While making Flora and the Flamingo, my art director at Chronicle and I came up with the idea of Flora ice skating with a penguin pal with whom she has a falling out. My editor suggested that I consider having Flora skate with two penguins, as interacting with groupings of three friends is often tricky. And I remember replying that penguins really seem to get along well in a group setting… I mean, have you seen March of the Penguins? I think they’d be cool with the idea of cooperation. But PEACOCKS? Those birds are like, “It’s all about ME!" I think they’d have trouble sharing the spotlight. That’s when we knew we had the makings of two more stories. It was the same with the Ostrich. I know ostriches don't really hide their heads in the sand, but that old notion got me thinking that making friends with an Ostrich would be like trying to make friends with someone who is shy… which is the opposite of what Flora is.

And that’s how Flora and the Ostrich: An Opposites Book came to be.

LTPB: What medium do you use for your illustrations and why? 

MI: Colored pencils! Specifically Prismacolor pencils. I love the their colors, the ease with which they blend together, and the precision with which they allow me to work. I think the precision is what drew me to pencils in the first place (some pun intended). For, while my sketching process is very loose, I am seriously Type A in the way I approach my color work. I’ve got all my pencils sorted by color and from tint to shade. I like to think of myself as “really organized”… but “crazypants” would be an equally fitting adjective.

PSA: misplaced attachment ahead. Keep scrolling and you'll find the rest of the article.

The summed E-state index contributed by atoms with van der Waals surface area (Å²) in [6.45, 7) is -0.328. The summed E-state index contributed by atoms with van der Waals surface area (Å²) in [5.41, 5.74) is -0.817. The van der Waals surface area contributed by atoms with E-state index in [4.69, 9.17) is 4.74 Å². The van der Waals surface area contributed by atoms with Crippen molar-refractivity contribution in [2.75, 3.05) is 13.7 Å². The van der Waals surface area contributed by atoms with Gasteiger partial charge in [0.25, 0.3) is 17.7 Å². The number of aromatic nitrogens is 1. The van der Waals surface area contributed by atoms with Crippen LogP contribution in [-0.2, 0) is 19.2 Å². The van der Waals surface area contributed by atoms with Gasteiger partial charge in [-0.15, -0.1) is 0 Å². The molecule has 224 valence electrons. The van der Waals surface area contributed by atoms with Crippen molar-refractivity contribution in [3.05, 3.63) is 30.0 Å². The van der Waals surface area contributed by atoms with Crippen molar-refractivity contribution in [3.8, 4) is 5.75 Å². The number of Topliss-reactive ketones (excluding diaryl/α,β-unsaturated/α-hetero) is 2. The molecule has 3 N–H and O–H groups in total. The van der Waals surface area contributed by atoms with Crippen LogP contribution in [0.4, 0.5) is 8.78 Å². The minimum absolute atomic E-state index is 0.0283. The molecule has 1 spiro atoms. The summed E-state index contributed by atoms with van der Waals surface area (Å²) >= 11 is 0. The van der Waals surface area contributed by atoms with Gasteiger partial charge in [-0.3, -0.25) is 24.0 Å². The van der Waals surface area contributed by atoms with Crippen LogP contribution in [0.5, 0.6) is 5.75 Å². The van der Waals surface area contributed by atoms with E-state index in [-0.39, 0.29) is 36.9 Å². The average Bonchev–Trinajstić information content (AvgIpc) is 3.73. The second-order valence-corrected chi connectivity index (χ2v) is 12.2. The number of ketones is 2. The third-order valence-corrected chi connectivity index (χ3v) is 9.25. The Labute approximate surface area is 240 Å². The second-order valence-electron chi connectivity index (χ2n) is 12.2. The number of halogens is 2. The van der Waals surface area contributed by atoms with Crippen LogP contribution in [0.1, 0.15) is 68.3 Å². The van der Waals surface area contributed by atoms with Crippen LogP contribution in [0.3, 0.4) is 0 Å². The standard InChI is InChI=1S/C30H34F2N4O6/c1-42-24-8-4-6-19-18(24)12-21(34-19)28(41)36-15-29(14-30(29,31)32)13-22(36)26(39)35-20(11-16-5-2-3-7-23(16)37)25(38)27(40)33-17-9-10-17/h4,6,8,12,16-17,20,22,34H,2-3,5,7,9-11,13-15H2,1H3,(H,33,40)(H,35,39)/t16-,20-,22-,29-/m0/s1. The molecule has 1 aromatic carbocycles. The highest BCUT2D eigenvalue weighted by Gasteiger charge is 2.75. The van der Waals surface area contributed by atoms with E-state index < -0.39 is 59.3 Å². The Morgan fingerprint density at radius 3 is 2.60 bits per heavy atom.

LTPB: What are you working on now? Anything you can show us?

MI: Right now I am working on my next author/illustrated book Pearl (Little Brown, Fall 2018). Here’s a little sneak peek…

LTPB: If you could have one illustrator, alive or dead, illustrate your picture book biography, who would it be and why?

MI: I would choose the live one, no question. Because, with the dead illustrator, you know what you’re gonna get. Their best work has been done. But with the live illustrator, they’re still striving to make better and better work. There are exciting unrealized possibilities…

And, it’s easier for them to hold a pencil.

Isn't Molly the best? Her answer to that last question cracked me up! It truly is easier for a live person to hold a pencil, Molly. Well-said! Be sure to check out Flora and the Ostrich: An Opposites Bookout today from Chronicle Books, and be on the lookout for Pearl in 2018! 

Special thanks to Molly and Chronicle Books for use of these images!